5. Neville! Phoenix marks a turning point in the evolution of Neville, and he battles HARD at the Department of Mysteries even though he’s sorely overmatched in almost every way. Neville arguably has the least amount of talent in his year, but he works harder than anyone at the Dumbledore Army meetings. We should all try to be like Neville Longbottom.
  6. James Potter IS a tosser, or at least he is in Snape’s Worst Memory. He’s like one of those talented jocks in high school who thinks they are REAL FUNNY but they are actually bullies and everyone secretly dislikes them. We have to take it on the word of others that James changed, but this impression of him really sticks.
  7. Hermione continues to rock steady. Hermione is the real superhero in this book in many ways, and I too am troubled by the classification of her as a sidekick (hat tip, Grumpy Rumblings). She was the only one who knew Voldemort was using Harry.
  8. The Daily Prophet’s attack on Harry’s character is maddening. I know what it is like to go into Gryffindor’s dormitory and have a friend shun you because they believe the Daily Prophet. It sucks, and I get why Harry is so pissed off about it. When the story is being told by someone else, he’s powerless. Not coincidently, things turn around for him when he tells his story to the Quibbler.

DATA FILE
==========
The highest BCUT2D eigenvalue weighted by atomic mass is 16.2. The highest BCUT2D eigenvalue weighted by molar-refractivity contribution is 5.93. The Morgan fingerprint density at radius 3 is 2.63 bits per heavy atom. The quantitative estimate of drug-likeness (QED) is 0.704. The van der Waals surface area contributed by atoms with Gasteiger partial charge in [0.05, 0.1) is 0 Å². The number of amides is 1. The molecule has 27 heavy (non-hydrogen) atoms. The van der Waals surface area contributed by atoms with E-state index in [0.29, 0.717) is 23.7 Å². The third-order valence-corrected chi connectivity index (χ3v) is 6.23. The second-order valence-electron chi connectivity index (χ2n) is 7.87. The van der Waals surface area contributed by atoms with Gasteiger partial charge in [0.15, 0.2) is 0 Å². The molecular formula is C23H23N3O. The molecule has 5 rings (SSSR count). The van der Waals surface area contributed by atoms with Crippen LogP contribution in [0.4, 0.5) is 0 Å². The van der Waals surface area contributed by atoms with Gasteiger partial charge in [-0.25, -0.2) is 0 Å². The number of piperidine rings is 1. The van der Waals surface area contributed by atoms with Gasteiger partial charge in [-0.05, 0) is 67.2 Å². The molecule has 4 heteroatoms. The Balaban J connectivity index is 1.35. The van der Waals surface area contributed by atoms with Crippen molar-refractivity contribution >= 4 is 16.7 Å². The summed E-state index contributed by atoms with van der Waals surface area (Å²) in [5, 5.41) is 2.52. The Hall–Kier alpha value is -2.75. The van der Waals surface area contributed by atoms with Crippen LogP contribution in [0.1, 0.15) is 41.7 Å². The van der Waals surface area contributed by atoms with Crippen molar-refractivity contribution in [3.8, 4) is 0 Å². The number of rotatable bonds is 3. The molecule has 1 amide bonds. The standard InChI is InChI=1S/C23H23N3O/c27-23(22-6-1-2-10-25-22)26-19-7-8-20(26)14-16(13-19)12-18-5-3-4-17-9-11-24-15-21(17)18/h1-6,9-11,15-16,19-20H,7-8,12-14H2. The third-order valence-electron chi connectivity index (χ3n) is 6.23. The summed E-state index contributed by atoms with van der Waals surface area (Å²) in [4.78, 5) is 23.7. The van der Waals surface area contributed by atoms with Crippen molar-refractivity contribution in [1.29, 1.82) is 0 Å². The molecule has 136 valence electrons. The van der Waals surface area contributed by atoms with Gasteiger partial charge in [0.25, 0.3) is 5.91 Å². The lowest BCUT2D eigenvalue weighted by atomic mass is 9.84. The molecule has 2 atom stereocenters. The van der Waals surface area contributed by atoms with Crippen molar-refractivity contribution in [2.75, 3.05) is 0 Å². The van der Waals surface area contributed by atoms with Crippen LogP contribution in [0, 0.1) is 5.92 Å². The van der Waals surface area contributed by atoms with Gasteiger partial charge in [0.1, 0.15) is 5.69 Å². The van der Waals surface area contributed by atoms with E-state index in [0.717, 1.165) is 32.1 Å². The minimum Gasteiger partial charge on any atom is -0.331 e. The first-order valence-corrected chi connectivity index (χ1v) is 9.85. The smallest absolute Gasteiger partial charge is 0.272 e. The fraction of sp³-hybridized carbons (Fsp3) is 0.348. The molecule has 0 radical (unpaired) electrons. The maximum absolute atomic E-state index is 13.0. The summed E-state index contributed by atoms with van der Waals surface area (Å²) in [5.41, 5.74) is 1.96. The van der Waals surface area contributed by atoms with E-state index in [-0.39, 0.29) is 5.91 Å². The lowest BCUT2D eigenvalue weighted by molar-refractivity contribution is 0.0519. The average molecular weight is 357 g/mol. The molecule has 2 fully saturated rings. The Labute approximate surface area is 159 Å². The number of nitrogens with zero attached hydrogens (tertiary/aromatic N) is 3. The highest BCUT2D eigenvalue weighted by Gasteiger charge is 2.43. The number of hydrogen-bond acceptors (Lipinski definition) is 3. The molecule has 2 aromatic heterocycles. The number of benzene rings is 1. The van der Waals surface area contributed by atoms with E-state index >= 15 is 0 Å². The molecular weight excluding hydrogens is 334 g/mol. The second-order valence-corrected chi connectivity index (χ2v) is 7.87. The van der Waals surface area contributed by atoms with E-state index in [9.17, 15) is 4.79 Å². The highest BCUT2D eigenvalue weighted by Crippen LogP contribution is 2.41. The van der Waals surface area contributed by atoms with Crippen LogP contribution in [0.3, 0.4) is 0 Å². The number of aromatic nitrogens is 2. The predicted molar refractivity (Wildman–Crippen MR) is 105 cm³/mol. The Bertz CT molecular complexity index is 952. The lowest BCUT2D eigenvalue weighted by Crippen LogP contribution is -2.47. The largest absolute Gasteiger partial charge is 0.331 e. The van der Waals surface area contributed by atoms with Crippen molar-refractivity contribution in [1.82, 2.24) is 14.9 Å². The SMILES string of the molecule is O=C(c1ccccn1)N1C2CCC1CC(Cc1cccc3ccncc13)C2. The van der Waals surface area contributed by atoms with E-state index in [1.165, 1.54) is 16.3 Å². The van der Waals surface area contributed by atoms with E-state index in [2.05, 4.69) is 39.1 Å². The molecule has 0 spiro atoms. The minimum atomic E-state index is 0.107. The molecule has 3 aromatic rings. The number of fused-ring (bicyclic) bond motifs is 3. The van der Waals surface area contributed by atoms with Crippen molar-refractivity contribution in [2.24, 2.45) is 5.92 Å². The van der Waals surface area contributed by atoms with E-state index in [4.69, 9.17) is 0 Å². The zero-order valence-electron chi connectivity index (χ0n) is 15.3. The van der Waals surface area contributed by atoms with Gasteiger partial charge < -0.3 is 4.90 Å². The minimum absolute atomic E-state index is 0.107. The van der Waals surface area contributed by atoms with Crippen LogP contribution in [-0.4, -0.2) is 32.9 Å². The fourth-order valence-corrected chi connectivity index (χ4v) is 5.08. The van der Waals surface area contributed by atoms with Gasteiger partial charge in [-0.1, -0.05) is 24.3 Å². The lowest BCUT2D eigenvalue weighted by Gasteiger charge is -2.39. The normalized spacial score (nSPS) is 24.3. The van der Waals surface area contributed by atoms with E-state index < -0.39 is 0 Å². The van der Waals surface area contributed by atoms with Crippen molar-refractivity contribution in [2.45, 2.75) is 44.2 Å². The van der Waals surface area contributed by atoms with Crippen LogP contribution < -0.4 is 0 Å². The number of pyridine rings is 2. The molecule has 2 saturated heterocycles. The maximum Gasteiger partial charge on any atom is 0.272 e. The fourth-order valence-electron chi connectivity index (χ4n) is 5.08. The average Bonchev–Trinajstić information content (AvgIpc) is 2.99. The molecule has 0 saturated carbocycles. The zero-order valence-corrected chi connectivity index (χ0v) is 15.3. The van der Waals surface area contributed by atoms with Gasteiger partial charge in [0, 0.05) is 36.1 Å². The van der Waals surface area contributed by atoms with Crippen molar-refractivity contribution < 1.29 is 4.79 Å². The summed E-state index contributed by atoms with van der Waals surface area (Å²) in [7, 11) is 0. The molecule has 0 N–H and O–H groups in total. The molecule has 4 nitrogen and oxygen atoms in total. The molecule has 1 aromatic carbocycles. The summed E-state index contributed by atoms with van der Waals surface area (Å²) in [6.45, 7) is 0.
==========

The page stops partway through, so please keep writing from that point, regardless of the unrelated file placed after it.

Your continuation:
9. Speaking of maddening: Hagrid, ugh. Everyone has had That Friend – the one with the best intentions but who does the dumbest things that are frankly dangerous. Somehow, everything always works out OK in the end. Then you go into a corner and have a quiet breakdown.
  10. Harry’s temper in Phoenix is mostly related to grief, shock and guilt. And well, I think the ALI community can relate to that.
  11. Does Ron have Imposter Syndrome? His terrible goal-keeping improves after his brothers leave, and he has nothing left to prove.
  12. Movie Filch is unspeakably sinister now that I’ve seen the Red Wedding.
  13. The Sirius storyline is so sad. Because I’m shallow, I wonder just how “very good-looking” he was before Azkaban. Like, did he look like Jon Snow?
  14. Phoenix has my favorite Fred and George moment, when they fly into the sunset after unleashing all manner of chaos upon Umbridge.

‘Give her hell from us, Peeves.’

And Peeves, whom Harry has never seen take an order from a student before, swept his belled hat from his head and sprang to a salute as Fred and George wheeled about to tumultuous applause from the students below and sped out of the open front doors into the glorious sunset.